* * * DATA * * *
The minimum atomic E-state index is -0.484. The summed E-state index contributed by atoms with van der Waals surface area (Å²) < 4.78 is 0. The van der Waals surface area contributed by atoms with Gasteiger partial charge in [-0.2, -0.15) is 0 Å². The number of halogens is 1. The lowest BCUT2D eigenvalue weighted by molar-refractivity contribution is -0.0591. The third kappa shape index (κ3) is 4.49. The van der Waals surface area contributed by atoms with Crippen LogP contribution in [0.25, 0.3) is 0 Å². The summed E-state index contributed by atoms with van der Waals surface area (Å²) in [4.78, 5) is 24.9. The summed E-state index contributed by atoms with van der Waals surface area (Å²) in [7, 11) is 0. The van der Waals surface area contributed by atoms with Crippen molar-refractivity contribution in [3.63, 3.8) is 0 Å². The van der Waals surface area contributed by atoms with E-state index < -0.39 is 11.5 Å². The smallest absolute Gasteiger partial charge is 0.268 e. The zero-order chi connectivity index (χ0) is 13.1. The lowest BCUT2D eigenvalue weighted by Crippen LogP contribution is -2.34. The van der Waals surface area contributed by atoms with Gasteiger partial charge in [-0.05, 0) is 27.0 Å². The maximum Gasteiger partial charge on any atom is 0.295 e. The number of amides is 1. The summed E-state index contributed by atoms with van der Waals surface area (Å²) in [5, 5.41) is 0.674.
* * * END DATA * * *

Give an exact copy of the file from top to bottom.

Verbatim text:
The minimum atomic E-state index is -0.484. The summed E-state index contributed by atoms with van der Waals surface area (Å²) < 4.78 is 0. The van der Waals surface area contributed by atoms with Gasteiger partial charge in [-0.2, -0.15) is 0 Å². The number of halogens is 1. The lowest BCUT2D eigenvalue weighted by molar-refractivity contribution is -0.0591. The third kappa shape index (κ3) is 4.49. The van der Waals surface area contributed by atoms with Crippen LogP contribution in [0.25, 0.3) is 0 Å². The summed E-state index contributed by atoms with van der Waals surface area (Å²) in [4.78, 5) is 24.9. The summed E-state index contributed by atoms with van der Waals surface area (Å²) in [7, 11) is 0. The van der Waals surface area contributed by atoms with Crippen molar-refractivity contribution in [3.63, 3.8) is 0 Å². The van der Waals surface area contributed by atoms with E-state index < -0.39 is 11.5 Å². The smallest absolute Gasteiger partial charge is 0.268 e. The zero-order chi connectivity index (χ0) is 13.1. The lowest BCUT2D eigenvalue weighted by Crippen LogP contribution is -2.34. The van der Waals surface area contributed by atoms with Gasteiger partial charge in [-0.05, 0) is 27.0 Å². The maximum Gasteiger partial charge on any atom is 0.295 e. The number of amides is 1. The summed E-state index contributed by atoms with van der Waals surface area (Å²) in [5, 5.41) is 0.674.